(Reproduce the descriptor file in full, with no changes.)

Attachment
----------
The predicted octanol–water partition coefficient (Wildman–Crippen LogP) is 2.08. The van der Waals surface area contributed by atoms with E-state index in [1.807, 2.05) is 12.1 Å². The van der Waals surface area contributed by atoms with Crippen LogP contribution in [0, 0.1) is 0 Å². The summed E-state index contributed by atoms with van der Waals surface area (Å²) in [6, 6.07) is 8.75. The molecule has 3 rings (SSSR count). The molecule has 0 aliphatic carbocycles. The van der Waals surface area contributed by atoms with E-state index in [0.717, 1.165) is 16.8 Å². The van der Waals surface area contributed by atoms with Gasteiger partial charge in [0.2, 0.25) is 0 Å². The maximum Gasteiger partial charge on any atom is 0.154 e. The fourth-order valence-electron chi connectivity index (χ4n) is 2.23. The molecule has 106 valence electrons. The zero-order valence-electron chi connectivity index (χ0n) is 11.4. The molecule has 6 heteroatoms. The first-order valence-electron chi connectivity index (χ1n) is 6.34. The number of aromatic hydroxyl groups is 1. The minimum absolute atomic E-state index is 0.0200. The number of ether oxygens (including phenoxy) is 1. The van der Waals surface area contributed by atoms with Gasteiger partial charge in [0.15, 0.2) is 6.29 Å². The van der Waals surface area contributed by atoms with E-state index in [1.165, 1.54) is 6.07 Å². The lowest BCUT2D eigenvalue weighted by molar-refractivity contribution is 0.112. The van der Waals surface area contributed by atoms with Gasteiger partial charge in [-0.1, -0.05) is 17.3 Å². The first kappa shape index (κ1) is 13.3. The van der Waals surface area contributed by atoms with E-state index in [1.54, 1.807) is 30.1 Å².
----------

The predicted octanol–water partition coefficient (Wildman–Crippen LogP) is 2.08. The van der Waals surface area contributed by atoms with E-state index in [1.807, 2.05) is 12.1 Å². The van der Waals surface area contributed by atoms with Crippen LogP contribution in [0, 0.1) is 0 Å². The summed E-state index contributed by atoms with van der Waals surface area (Å²) in [6, 6.07) is 8.75. The molecule has 3 rings (SSSR count). The molecule has 0 aliphatic carbocycles. The van der Waals surface area contributed by atoms with E-state index in [0.717, 1.165) is 16.8 Å². The van der Waals surface area contributed by atoms with Gasteiger partial charge in [0.2, 0.25) is 0 Å². The maximum Gasteiger partial charge on any atom is 0.154 e. The fourth-order valence-electron chi connectivity index (χ4n) is 2.23. The molecule has 106 valence electrons. The zero-order valence-electron chi connectivity index (χ0n) is 11.4. The molecule has 6 heteroatoms. The first-order valence-electron chi connectivity index (χ1n) is 6.34. The number of aromatic hydroxyl groups is 1. The minimum absolute atomic E-state index is 0.0200. The number of ether oxygens (including phenoxy) is 1. The van der Waals surface area contributed by atoms with Gasteiger partial charge in [0.15, 0.2) is 6.29 Å². The van der Waals surface area contributed by atoms with E-state index in [1.165, 1.54) is 6.07 Å². The lowest BCUT2D eigenvalue weighted by molar-refractivity contribution is 0.112. The van der Waals surface area contributed by atoms with Gasteiger partial charge in [-0.1, -0.05) is 17.3 Å². The first kappa shape index (κ1) is 13.3. The van der Waals surface area contributed by atoms with E-state index in [1.54, 1.807) is 30.1 Å².